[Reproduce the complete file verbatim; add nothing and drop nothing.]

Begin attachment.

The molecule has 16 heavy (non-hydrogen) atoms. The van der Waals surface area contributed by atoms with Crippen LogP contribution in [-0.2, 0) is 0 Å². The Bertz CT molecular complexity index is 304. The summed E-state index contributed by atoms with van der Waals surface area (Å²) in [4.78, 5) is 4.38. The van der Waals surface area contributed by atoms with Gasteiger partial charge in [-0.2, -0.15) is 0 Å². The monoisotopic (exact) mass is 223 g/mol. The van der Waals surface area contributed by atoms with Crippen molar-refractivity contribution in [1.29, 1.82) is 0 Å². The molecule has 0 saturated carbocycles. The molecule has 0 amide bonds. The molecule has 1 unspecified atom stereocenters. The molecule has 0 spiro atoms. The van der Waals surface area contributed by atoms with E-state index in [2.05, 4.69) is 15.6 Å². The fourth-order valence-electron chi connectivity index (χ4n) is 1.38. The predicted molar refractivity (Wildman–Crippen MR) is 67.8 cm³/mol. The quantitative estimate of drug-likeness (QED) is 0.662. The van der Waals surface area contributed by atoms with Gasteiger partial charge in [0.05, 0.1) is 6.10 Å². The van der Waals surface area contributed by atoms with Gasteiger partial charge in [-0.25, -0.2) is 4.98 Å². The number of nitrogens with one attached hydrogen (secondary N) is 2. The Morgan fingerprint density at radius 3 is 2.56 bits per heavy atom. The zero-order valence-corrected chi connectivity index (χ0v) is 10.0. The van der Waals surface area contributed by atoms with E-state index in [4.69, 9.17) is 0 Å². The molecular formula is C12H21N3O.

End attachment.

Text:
The molecule has 16 heavy (non-hydrogen) atoms. The van der Waals surface area contributed by atoms with Crippen LogP contribution in [-0.2, 0) is 0 Å². The Bertz CT molecular complexity index is 304. The summed E-state index contributed by atoms with van der Waals surface area (Å²) in [4.78, 5) is 4.38. The van der Waals surface area contributed by atoms with Gasteiger partial charge in [-0.2, -0.15) is 0 Å². The monoisotopic (exact) mass is 223 g/mol. The van der Waals surface area contributed by atoms with Crippen molar-refractivity contribution in [1.29, 1.82) is 0 Å². The molecule has 0 saturated carbocycles. The molecule has 0 amide bonds. The molecule has 1 unspecified atom stereocenters. The molecule has 0 spiro atoms. The van der Waals surface area contributed by atoms with E-state index in [2.05, 4.69) is 15.6 Å². The fourth-order valence-electron chi connectivity index (χ4n) is 1.38. The predicted molar refractivity (Wildman–Crippen MR) is 67.8 cm³/mol. The quantitative estimate of drug-likeness (QED) is 0.662. The van der Waals surface area contributed by atoms with Gasteiger partial charge in [0.05, 0.1) is 6.10 Å². The van der Waals surface area contributed by atoms with Gasteiger partial charge in [-0.25, -0.2) is 4.98 Å². The number of nitrogens with one attached hydrogen (secondary N) is 2. The Morgan fingerprint density at radius 3 is 2.56 bits per heavy atom. The zero-order valence-corrected chi connectivity index (χ0v) is 10.0. The van der Waals surface area contributed by atoms with E-state index in [4.69, 9.17) is 0 Å². The molecular formula is C12H21N3O.